Posted On: 08/01/2015
Jeff Lehman has a standing reservation at Niche every Saturday night - and any other night he desires. He’s had dishes named in his honor at Gerard Craft’s celebrated flagship restaurant, and even an eponymous Lehman Project Menu composed by young chefs eager to please him.
Kevin Nashan, chef-owner of Sidney Street Cafe and Peacemaker Lobster & Crab Co., makes it his personal mission to impress Lehman’s wife, Laura, and keeps a list of her food preferences in the kitchen. Ben Poremba, chef-owner of Elaia, has Lehman taste dishes he’s still developing, just to obtain his valuable critique.
Many of us feel an affinity for a particular chef or restaurant. Jeff Lehman, 54, is the patron chefs revere right back. The list of food folk Lehman calls his good friends reads like a who’s who of the St. Louis culinary scene: Nashan, Poremba, Craft, Steve and Jamie Komorek (Trattoria Marcella and Mia Sorella), Mike Emerson (Pappy’s Smokehouse and its family of restaurants), Matt McGuire (Niche Food Group), Jim Fiala (Acero and The Crossing) and Sam Kogos (Riverbend), to name a few. Chat with Lehman about fine dining, and he cites chefs and restaurants in Los Angeles, Chicago and New York with the mastery of names, places and statistics typically exhibited by a Cardinals fan discussing baseball. Which is why, when Craft expressed an interest in molecular gastronomy, it was Lehman who procured reservations for the two of them at famed Chicago restaurants Moto and Alinea. When the Komorek brothers dined at revered chef Daniel Boulud’s eponymous Daniel restaurant in NYC, it was Lehman who arranged their private tour with Boulud himself.
How did Lehman, who Emerson dubbed “The Patron Saint of Restaurants,” become St. Louis’ most respected restaurant regular?
The first and most obvious answer is that Lehman frequents restaurants often. “Jeff loves food and eats out a lot. He’s a professional diner,” Nashan explained. Lehman can be found in restaurants an average of four evenings per week, and he enjoys an equal or greater number of lunches out as well. While many of his meals are at finer establishments, Lehman is also a fan of tasty, uncomplicated fare like Poremba’s Old Standard Fried Chicken and burgers at O’Connell’s Pub.
Whether he’s enjoying a five-course prix fixe or a slice at The Good Pie (reopening soon as Randolfi’s), Lehman makes a point to build relationships with the hosts, servers and chefs who work there. “I take a personal interest in what they’re interested in, whether it’s the restaurant business or their family. When you talk with them on a personal level, they see you as more than a customer,” Lehman said. “I engage with people.”
Lehman recounted the time he recognized Chicago Tribune food and wine columnist William Rice sitting next to him at renowned chef Jean-Georges Vongerichten’s now-shuttered Vong restaurant in New York. Lehman tipped off the maitre d’ to Rice’s presence, and when Lehman returned to Vong for lunch later that week, Vongerichten approached him, asking for details on Rice’s dining experience. How did Vongerichten even recognize Lehman? They had met before, when Lehman attended one of his book signings at Williams-Sonoma in Frontenac; Lehman introduced himself and asked about the chef’s endeavors in New York, Las Vegas and Chicago. This resulted in an invitation to dine at Vongerichten’s three-star Michelin restaurant, Jean-Georges. Lehman did, taking the Komerek brothers with him. The real question: how did Lehman recognize Rice from the Chicago Tribune? When asked, Lehman shrugged and replied, “I’m good with names and faces.”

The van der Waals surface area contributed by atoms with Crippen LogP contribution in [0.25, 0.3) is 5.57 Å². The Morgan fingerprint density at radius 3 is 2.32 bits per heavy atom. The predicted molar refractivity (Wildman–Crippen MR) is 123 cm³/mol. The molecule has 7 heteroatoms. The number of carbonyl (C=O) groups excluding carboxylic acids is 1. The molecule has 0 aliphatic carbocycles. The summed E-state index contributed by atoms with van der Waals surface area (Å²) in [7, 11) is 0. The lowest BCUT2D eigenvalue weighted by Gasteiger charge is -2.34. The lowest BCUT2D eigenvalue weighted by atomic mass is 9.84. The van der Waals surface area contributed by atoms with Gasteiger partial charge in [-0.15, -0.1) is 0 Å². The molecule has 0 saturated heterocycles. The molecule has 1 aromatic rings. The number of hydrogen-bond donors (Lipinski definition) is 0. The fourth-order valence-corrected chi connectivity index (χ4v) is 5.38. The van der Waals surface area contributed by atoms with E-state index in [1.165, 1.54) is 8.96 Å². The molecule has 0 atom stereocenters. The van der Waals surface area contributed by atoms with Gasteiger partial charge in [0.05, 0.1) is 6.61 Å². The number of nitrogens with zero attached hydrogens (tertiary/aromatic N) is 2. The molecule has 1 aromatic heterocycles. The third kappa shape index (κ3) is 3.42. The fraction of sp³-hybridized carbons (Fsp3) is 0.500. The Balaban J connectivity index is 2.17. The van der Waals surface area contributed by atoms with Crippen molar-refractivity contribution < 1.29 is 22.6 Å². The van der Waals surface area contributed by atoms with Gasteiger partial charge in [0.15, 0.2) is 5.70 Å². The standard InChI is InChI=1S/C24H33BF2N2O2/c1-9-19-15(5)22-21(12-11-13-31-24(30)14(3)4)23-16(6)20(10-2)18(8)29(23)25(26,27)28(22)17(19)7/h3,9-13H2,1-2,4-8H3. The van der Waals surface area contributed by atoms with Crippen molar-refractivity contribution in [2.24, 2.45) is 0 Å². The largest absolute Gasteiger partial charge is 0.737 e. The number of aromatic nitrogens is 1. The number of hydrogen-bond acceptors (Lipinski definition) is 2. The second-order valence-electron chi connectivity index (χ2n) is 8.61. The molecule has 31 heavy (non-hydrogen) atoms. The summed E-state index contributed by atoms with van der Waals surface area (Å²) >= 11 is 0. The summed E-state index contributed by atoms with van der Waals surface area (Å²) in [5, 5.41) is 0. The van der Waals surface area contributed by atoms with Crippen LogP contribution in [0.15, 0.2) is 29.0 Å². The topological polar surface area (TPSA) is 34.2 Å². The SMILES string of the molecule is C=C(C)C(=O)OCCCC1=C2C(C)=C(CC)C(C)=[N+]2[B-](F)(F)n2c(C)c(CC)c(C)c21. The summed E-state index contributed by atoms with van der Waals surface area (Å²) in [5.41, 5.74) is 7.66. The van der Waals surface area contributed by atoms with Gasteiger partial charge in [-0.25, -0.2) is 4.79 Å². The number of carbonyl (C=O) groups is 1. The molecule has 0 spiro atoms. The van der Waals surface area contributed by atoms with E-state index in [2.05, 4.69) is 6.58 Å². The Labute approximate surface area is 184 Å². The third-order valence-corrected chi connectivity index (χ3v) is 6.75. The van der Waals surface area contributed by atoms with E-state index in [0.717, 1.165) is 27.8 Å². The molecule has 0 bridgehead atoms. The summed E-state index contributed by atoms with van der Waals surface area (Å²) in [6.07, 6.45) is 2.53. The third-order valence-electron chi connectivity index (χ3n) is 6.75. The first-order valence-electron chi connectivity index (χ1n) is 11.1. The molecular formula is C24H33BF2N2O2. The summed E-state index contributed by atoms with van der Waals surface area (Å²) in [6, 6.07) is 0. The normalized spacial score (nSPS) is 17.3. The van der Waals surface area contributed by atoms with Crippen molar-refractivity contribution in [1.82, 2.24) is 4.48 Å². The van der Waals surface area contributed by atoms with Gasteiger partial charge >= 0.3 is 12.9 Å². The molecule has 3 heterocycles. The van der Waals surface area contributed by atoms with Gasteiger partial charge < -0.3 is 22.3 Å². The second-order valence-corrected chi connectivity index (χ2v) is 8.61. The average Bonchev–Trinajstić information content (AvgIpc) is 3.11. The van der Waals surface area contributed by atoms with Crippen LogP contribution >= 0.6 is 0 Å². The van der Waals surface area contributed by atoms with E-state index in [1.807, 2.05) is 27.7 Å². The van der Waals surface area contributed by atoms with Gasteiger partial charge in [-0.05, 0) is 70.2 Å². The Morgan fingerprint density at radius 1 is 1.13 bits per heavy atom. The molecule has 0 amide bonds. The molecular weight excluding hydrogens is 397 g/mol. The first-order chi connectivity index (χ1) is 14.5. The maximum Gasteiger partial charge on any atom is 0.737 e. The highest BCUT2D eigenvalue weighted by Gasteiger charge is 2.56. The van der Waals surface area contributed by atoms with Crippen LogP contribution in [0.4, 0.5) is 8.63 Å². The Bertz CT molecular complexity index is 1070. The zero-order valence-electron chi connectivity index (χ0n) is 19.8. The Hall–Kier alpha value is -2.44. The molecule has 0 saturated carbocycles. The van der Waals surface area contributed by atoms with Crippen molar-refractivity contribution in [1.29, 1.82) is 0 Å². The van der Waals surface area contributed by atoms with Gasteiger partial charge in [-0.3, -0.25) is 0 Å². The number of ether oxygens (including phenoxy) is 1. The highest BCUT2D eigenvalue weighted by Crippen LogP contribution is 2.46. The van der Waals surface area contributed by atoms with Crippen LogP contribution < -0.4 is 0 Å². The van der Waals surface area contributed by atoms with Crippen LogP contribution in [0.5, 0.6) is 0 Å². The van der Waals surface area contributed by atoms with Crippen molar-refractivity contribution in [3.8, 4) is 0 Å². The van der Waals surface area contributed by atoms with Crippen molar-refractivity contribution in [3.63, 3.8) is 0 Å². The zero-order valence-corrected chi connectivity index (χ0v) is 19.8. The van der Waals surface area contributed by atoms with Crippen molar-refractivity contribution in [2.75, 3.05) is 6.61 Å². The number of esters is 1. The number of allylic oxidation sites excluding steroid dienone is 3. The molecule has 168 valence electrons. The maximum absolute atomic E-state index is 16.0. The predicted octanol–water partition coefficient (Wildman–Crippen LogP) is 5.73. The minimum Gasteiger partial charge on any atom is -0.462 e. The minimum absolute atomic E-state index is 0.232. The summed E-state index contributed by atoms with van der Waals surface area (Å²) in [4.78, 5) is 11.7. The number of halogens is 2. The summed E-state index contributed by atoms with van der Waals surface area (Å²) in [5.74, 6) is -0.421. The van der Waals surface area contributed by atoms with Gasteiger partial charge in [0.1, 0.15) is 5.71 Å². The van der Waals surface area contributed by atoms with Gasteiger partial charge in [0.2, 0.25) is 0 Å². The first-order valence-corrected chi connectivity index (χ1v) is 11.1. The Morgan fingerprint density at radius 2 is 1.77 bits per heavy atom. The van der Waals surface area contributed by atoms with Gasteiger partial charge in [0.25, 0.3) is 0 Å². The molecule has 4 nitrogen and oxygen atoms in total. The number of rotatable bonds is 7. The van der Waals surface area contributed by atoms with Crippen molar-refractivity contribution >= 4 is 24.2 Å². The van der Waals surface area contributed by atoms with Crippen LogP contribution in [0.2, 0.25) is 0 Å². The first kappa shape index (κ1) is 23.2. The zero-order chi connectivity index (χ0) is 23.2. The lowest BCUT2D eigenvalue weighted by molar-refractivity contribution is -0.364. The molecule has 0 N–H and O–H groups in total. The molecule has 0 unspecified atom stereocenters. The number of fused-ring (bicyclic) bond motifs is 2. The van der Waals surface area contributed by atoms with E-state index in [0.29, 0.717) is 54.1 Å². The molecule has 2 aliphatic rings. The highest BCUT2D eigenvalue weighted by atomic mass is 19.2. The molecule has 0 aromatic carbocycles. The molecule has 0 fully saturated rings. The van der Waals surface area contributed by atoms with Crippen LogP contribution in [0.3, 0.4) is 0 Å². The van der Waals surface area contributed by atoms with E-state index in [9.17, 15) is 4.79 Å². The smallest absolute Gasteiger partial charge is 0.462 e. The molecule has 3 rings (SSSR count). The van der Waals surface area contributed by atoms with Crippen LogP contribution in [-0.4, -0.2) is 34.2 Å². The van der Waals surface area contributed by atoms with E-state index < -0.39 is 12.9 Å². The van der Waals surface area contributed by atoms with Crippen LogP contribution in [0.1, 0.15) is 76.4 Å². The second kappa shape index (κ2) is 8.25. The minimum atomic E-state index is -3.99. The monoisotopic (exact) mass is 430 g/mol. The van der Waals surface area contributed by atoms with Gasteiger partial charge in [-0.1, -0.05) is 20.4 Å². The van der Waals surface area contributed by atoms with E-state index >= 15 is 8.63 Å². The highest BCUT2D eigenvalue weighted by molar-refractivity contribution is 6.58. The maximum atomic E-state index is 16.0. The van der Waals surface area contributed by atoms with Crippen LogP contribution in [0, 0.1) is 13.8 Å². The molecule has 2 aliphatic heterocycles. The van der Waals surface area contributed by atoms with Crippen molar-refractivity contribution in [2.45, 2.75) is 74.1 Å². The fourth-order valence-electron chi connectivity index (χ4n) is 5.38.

Lehman’s also good at telling his friends the truth, “even if they don’t like what I have to say,” Lehman chuckled. Whether he’s discussing business plans or a special that tastes a little pedestrian, Lehman provides valuable, honest advice. “Jeff is supportive ... in that he patronizes the restaurants, and also that he gives good critical feedback,” Poremba said. “A good customer is someone who comes in often. A really good friend will always tell you the truth. Jeff is never condescending, but if something is off, he’ll politely let me know.”
Lehman never trained as a chef, but his culinary bona fides abound. He’s an enthusiastic home cook, first taught as a child by his aunt. International travel as an adult expanded his repertoire; a trip to Italy inspired Lehman to tweak his aunt’s bread and stewed tomatoes recipe into Pappa Al Pomodoro. “I’ve become a better cook because I’ll try to emulate things that I see in restaurants. For example, I’m no longer intimidated by cooking fish. Now I’ll cook it in parchment paper or sear it and serve it with browned butter,” he said.
He credits travel as a business consultant for turning him into a restaurant aficionado. To this day, Lehman uses restaurants as a way to learn about a city’s culture when he travels. He’ll strike up a foodie conversation with people seated next to him on flights because, as he noted, everyone eats and most people like to talk about it. “If I’m sitting next to you, I’ll start talking to you. And one of the first questions I ask is, ‘Where do you like to go to eat?’ And then I’ll research it.”